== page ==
The offboarding checklist demonstrates to departing staff that a competent company has valued them throughout their entire employment journey, from day one to their last, and that they are always welcome to return.
Add to this the fact that 85% of employees are considering leaving in their first six months of employment and that 32% of companies don’t even use an offboarding process, and you can see why offboarding checklists are essential for out-competing your peers.
See the employee offboarding process as a golden handshake given at the end of an employment period to thank a leaving team member for their service, much like a similar offering at the start of effective employee onboarding.
Offboarding also incentivizes the positive experience as a reason for them to return in the future and for existing employees to remain as they enjoy a positive employee experience.
To help you understand the ten-step offboarding checklist along with the free template, we will explore the following topics:
- What is offboarding?
- The importance of an offboarding checklist
- What to include in an offboarding checklist
- How to create a positive offboarding experience
- The cost of bad offboarding
What is Offboarding?
Offboarding marks the phase when an employee separates from the organization they served. It commences when an employee submits their resignation and concludes on their departure day. However, its impact lingers well beyond the employee’s exit.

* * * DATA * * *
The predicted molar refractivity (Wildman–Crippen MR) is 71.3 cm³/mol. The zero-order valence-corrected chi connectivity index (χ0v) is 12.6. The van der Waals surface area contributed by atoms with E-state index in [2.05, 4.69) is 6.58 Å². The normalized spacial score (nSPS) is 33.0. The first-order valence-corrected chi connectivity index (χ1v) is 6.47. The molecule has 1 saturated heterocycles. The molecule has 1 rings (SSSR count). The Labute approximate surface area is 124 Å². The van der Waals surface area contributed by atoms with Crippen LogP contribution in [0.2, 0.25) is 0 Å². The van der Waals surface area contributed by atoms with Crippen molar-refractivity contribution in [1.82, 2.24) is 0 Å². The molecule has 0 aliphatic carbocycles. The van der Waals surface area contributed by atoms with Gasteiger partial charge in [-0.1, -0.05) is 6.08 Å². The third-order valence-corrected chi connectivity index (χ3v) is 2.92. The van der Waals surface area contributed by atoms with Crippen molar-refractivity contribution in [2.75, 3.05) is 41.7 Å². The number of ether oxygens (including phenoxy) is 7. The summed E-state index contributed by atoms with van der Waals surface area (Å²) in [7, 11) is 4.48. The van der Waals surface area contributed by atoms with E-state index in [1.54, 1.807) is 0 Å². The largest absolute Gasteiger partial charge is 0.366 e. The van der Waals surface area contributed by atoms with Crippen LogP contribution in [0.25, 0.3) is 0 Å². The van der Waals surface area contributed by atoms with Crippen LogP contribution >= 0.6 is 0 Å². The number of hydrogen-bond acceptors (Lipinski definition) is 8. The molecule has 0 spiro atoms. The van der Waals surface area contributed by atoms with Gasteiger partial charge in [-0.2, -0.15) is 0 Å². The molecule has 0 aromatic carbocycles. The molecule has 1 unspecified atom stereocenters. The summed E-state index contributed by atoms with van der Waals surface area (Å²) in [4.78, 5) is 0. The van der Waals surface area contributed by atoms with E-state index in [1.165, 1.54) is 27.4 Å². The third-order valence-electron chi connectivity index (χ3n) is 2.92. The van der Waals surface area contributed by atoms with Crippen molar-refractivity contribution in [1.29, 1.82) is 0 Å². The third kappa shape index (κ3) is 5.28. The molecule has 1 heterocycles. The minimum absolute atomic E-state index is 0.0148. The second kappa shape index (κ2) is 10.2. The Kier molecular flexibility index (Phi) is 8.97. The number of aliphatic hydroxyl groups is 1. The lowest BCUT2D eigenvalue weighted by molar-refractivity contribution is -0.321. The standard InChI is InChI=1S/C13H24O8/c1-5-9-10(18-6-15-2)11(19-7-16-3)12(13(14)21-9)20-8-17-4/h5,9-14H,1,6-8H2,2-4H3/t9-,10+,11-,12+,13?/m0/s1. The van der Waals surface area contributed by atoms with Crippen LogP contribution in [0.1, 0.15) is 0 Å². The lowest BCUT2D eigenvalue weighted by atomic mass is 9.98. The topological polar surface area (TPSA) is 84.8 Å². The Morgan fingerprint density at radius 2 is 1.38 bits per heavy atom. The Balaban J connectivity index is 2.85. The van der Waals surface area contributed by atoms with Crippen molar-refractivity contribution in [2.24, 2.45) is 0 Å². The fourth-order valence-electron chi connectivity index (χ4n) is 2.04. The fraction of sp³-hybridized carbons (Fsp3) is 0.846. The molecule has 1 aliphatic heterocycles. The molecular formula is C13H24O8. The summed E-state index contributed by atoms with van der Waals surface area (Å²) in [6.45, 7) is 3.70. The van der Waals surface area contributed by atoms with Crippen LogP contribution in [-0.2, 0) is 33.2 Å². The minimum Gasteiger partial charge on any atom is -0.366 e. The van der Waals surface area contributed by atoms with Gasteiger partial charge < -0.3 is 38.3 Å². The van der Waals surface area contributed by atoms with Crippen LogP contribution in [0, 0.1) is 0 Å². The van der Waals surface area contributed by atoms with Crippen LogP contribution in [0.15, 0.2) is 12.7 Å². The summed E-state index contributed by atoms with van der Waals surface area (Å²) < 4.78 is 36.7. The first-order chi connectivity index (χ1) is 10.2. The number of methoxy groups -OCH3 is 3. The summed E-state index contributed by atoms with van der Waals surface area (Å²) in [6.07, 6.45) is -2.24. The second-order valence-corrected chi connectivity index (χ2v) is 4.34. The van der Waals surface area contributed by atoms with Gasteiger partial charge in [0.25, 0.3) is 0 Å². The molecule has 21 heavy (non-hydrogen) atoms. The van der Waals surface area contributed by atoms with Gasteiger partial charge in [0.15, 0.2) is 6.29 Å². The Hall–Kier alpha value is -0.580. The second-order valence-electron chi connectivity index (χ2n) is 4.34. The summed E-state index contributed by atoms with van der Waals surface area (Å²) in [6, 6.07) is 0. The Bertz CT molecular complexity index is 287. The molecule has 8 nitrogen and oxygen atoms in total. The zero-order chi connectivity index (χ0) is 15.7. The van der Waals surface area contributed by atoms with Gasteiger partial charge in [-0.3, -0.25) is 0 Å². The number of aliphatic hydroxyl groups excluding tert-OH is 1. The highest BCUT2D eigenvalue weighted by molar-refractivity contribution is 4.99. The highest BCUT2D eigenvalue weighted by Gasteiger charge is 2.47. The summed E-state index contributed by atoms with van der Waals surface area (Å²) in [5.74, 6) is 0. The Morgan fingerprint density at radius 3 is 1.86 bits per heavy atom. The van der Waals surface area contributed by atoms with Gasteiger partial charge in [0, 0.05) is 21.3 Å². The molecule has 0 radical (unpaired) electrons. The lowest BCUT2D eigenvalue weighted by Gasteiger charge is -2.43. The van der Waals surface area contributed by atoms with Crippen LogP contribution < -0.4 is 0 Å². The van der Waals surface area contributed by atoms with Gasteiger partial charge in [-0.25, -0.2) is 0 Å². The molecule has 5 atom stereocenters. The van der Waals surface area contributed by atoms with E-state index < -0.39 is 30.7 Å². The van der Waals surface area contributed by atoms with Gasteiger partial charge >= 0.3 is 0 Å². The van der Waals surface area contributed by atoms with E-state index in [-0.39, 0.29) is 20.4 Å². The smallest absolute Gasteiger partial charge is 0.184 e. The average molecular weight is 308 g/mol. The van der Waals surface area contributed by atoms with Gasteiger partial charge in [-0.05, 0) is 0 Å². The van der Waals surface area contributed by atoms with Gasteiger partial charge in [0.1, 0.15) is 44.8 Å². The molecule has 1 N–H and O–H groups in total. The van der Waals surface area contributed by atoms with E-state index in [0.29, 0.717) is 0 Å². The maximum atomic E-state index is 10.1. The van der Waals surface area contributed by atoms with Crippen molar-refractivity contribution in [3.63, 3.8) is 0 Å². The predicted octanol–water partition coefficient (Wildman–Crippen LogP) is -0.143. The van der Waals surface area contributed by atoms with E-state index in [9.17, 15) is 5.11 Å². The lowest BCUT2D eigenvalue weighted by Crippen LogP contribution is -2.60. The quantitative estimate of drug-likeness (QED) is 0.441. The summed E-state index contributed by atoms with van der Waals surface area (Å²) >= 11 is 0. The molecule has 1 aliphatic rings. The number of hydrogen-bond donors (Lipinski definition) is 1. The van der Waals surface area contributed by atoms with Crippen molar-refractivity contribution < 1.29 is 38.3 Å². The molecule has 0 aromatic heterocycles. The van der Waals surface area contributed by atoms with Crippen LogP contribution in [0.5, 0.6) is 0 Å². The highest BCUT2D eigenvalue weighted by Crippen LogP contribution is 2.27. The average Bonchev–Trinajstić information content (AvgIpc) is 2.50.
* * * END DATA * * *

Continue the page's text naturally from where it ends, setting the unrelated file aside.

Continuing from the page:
Offboarding aims to facilitate a smooth transition for all parties, resolve outstanding matters, and guarantee the employee departs with a favorable impression of the company.
It also shows current employees that their organization cares about people even when they depart the company.
Why is an Offboarding Checklist Important?
Let’s explore why employee offboarding is essential and justifies your attention and resources as part of an employee digital transformation.
Offboarding extends beyond impressions—it’s vital for knowledge transfer. Retaining departing employees’ expertise ensures smooth transitions and sustained productivity.
Compliance is crucial based on industry and location. A well-defined offboarding process ensures adherence to regulations, preventing legal complications.
Former Employees Become Representatives
Former employees serve as representatives, shaping lasting impressions.
Critical “moments that matter” include the first day, team events, paychecks, promotions, and the offboarding process.
Positive memories can influence the company’s brand and appeal to new candidates.
Many Employees Return to Former Organizations
Former employees might return, with 47% considering rejoining. A positive offboarding experience contributes to this and benefits the organization by being cost-effective and ensuring cultural fit.
Former employees and customers highlight the importance of a positive offboarding process for maintaining loyalty.
Many ex-employees retain access to former software applications or hardware, posing a threat. A thorough offboarding process mitigates this risk by revoking access promptly.